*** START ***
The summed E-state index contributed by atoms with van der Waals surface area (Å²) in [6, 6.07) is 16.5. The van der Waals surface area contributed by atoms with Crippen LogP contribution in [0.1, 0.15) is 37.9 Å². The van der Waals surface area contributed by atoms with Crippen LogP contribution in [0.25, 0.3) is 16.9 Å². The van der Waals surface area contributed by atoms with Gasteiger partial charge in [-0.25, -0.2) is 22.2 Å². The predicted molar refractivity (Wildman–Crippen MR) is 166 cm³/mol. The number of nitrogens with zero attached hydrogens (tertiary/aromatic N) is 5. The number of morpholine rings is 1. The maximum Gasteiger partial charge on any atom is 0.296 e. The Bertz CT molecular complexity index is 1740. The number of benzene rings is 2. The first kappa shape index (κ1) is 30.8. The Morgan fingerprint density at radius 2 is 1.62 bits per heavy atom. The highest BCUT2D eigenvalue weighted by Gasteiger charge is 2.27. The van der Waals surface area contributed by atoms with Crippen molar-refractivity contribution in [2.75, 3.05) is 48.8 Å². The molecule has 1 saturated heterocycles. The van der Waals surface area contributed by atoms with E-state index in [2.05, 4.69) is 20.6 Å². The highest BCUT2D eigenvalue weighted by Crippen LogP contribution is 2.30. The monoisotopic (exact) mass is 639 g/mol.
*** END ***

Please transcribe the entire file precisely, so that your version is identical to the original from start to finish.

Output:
The summed E-state index contributed by atoms with van der Waals surface area (Å²) in [6, 6.07) is 16.5. The van der Waals surface area contributed by atoms with Crippen LogP contribution in [0.1, 0.15) is 37.9 Å². The van der Waals surface area contributed by atoms with Crippen LogP contribution in [0.25, 0.3) is 16.9 Å². The van der Waals surface area contributed by atoms with Gasteiger partial charge in [-0.25, -0.2) is 22.2 Å². The predicted molar refractivity (Wildman–Crippen MR) is 166 cm³/mol. The number of nitrogens with zero attached hydrogens (tertiary/aromatic N) is 5. The number of morpholine rings is 1. The maximum Gasteiger partial charge on any atom is 0.296 e. The Bertz CT molecular complexity index is 1740. The number of benzene rings is 2. The first kappa shape index (κ1) is 30.8. The Morgan fingerprint density at radius 2 is 1.62 bits per heavy atom. The highest BCUT2D eigenvalue weighted by Gasteiger charge is 2.27. The van der Waals surface area contributed by atoms with Crippen molar-refractivity contribution in [2.75, 3.05) is 48.8 Å². The molecule has 1 saturated heterocycles. The van der Waals surface area contributed by atoms with E-state index in [2.05, 4.69) is 20.6 Å². The highest BCUT2D eigenvalue weighted by Crippen LogP contribution is 2.30. The monoisotopic (exact) mass is 639 g/mol.